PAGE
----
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When Computer-Game Addiction Calls For In-Patient Care

Let it go
Let it go
Jens-Peter Hiller

HAMBURG - Jan Heusinger’s day was always the same: wake up, shower, have breakfast – and then spend the rest of his hours playing computer games. Four years ago, when he was 14, he'd bought World of Warcraft, an online role-playing game. By 2011, he'd stopped attending school to spend his days as an Orc warrior.

He’d had problems with youth welfare authorities; his parents were divorced; and he was bullied in school because he was overweight. Gradually, computer games took over his life. Heusinger is computer-addicted.

The 18-year-old is by no means alone. Just in his native Germany, 1.7% of all 15-year-olds are addicted to video games, spending a minimum of four and a half hours daily in front of their screen. A further 2.8% are considered at risk. The problem is far more prevalent among boys than girls.

Jan Heusinger lives with his mother. For years, she tried in vain to get him to accept therapy for his addiction. However, early this year Heusinger himself began to realize that he had to do something. Looking back, he says, "something just went click” and he contacted a psychologist who referred him to the Schön Klinik in Bad Bramstedt near Hamburg.

The idea was to get Heusinger out of the house, away from his usual surroundings. The Schön clinic is one of the few in Germany that treat computer-addicted patients as in-patients. Psychologist Tim Aalderink started the addiction program there a year ago. He says the fun of playing the games is not the only reason for computer addiction.

"Addicts have problems with their family, job or partner,” he says, and are afraid to deal with them in the real world, so they hide in a virtual one.

In view of this, patients undergoing therapy are asked to talk about their social problems. Heusinger underwent group therapy with six other computer addicts, all of whom had problems similar to his. "We identified with each other," he says. Together they went wall climbing and car racing. The activities were geared to giving them positive feelings and a real-life adrenaline kick.

Addiction or sign of depression?

Computer addiction has not yet been recognized as an official illness. But Heusinger was in luck: his health insurance company paid the full amount of his treatment. Aalderink says there is substantial disagreement among experts about where to situate the problem. Some agree it's an addiction, similar to alcoholism. But others say it is a behavioral problem, symptomatic of depression. Either way, those suffering from the condition lose control over the amount of time they spend on the computer.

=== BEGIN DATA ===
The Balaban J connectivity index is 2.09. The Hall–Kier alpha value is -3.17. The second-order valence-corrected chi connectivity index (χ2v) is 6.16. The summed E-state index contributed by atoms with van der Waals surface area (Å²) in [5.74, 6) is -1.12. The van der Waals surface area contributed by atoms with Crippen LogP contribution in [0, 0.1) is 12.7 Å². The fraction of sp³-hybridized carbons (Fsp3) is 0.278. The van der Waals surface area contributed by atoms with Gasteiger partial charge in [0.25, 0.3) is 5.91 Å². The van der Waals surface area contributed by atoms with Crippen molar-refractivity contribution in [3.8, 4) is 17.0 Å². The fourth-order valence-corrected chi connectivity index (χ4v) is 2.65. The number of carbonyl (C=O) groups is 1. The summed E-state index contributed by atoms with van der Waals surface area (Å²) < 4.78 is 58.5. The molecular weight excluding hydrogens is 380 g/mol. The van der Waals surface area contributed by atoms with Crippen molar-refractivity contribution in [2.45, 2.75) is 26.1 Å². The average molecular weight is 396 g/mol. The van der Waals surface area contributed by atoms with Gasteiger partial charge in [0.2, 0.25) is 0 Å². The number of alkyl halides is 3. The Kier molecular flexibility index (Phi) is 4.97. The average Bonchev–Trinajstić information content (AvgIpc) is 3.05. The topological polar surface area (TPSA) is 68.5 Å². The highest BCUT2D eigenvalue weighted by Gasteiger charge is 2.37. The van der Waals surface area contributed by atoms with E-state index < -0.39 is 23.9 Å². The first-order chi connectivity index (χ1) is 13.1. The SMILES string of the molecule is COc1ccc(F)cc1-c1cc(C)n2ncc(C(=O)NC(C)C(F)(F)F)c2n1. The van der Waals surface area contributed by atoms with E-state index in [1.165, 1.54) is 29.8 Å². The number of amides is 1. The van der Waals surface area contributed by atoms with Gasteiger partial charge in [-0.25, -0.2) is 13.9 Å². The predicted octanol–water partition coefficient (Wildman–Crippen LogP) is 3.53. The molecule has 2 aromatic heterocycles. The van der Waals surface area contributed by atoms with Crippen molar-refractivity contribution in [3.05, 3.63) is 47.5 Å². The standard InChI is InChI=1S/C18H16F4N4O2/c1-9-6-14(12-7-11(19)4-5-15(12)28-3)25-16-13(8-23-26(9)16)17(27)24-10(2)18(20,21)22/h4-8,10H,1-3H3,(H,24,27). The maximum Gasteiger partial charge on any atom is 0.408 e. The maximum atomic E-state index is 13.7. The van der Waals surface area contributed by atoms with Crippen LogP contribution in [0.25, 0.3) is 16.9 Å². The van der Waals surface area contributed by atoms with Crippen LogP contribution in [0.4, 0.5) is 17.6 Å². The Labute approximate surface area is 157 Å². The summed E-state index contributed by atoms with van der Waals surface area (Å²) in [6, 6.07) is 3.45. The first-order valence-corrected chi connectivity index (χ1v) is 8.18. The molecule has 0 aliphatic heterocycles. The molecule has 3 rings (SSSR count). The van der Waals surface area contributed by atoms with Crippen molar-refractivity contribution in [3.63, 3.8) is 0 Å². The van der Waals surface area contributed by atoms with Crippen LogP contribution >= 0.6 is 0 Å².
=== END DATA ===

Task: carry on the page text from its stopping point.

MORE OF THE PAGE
Addicts get edgy when no computer is at hand, during a vacation for example. And they develop progressively higher tolerance levels, so they have to spend more and more time in front of the screen. Soon enough, physical problems manifest, whether these be neglected bodily hygiene, or forgetting to eat or sleep.

Rudolf Kammerl, an education expert at the University of Hamburg, says the situation is like the proverbial chicken and egg -- what comes first? Problems with everyday life or flight into the virtual world? "During puberty, young people should be building a sense of control over their own lives,” Kammerl says. So it is particularly harmful when during such a crucial phase they lose themselves in a computer world.

Christian Brehm of the German Trade Association of Interactive Entertainment Software (BIU) says he doesn’t think it’s unusual if computer games take on a greater degree of importance during specific life phases. "But the problem is when they supplant social life and other interests," he says.

Brehm says the industry recognizes the problem, and is considering developing games that shut down automatically after a certain period of time has elapsed.

Psychologist Aalderink advises young people who spend too much time playing computer games to seek out a psychologist. Extreme cases -- mostly young men -- end up in his clinic. There are on average 10 in-patients and they mostly stay for eight weeks. Computer addiction can take different forms, Aalderink says. Not all addicts play games: some patients surf the Internet compulsively, while others gamble online. The latter problem, unlike so-called pathological computer use, is a recognized addiction.

The final goal of the therapy is for patients to be able to use their computer at work and at home in an non-compulsive way, says Aalderink. After his therapy, Heusinger is now at that point. When he got back from the clinic, he uninstalled World of Warcraft. He has vowed not to play the game again. Next month he’s going to move into a residential unit at a youth center where he hopes to reestablish balance in his daily routine and then go back to school.

He says his professional goal is to work at a manual job -- “something that does not involve the use of computers.”

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